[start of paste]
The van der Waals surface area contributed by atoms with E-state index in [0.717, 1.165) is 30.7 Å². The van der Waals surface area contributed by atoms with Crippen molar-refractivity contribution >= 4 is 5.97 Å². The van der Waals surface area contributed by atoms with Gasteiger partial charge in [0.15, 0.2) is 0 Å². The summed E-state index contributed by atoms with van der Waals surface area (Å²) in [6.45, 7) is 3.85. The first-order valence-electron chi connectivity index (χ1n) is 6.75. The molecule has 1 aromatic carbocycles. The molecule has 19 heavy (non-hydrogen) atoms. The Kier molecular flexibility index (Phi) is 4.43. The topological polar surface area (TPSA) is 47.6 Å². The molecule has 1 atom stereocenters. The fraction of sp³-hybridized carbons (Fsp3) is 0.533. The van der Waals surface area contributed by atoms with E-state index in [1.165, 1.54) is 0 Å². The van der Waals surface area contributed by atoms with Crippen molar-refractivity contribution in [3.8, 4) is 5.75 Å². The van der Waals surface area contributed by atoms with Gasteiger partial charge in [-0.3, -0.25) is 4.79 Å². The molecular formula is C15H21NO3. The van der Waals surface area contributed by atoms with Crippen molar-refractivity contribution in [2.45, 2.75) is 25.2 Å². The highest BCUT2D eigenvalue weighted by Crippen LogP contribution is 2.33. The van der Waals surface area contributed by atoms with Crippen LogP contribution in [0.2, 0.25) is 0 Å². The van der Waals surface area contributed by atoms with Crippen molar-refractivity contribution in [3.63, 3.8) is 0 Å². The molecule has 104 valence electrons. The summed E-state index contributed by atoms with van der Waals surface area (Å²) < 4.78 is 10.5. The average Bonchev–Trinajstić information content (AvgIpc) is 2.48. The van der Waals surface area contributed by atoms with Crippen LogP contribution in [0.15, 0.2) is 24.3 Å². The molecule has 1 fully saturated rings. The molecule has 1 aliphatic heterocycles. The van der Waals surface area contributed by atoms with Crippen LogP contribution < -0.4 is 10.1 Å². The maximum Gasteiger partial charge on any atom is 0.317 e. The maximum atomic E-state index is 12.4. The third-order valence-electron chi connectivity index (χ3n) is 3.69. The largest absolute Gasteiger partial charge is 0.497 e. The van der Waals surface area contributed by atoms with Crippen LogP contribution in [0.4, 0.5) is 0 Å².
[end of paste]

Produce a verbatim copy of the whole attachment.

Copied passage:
The van der Waals surface area contributed by atoms with E-state index in [0.717, 1.165) is 30.7 Å². The van der Waals surface area contributed by atoms with Crippen molar-refractivity contribution >= 4 is 5.97 Å². The van der Waals surface area contributed by atoms with Gasteiger partial charge in [0.15, 0.2) is 0 Å². The summed E-state index contributed by atoms with van der Waals surface area (Å²) in [6.45, 7) is 3.85. The first-order valence-electron chi connectivity index (χ1n) is 6.75. The molecule has 1 aromatic carbocycles. The molecule has 19 heavy (non-hydrogen) atoms. The Kier molecular flexibility index (Phi) is 4.43. The topological polar surface area (TPSA) is 47.6 Å². The molecule has 1 atom stereocenters. The fraction of sp³-hybridized carbons (Fsp3) is 0.533. The van der Waals surface area contributed by atoms with E-state index in [1.165, 1.54) is 0 Å². The van der Waals surface area contributed by atoms with Crippen molar-refractivity contribution in [3.8, 4) is 5.75 Å². The van der Waals surface area contributed by atoms with Gasteiger partial charge in [-0.3, -0.25) is 4.79 Å². The molecular formula is C15H21NO3. The van der Waals surface area contributed by atoms with Crippen molar-refractivity contribution in [2.45, 2.75) is 25.2 Å². The highest BCUT2D eigenvalue weighted by Crippen LogP contribution is 2.33. The van der Waals surface area contributed by atoms with Crippen LogP contribution in [0.2, 0.25) is 0 Å². The van der Waals surface area contributed by atoms with Crippen molar-refractivity contribution in [3.63, 3.8) is 0 Å². The molecule has 104 valence electrons. The summed E-state index contributed by atoms with van der Waals surface area (Å²) < 4.78 is 10.5. The average Bonchev–Trinajstić information content (AvgIpc) is 2.48. The van der Waals surface area contributed by atoms with Crippen LogP contribution in [0.15, 0.2) is 24.3 Å². The molecule has 1 fully saturated rings. The molecule has 1 aliphatic heterocycles. The van der Waals surface area contributed by atoms with Crippen LogP contribution < -0.4 is 10.1 Å². The maximum Gasteiger partial charge on any atom is 0.317 e. The maximum atomic E-state index is 12.4. The third-order valence-electron chi connectivity index (χ3n) is 3.69. The largest absolute Gasteiger partial charge is 0.497 e. The van der Waals surface area contributed by atoms with Crippen LogP contribution in [0.4, 0.5) is 0 Å².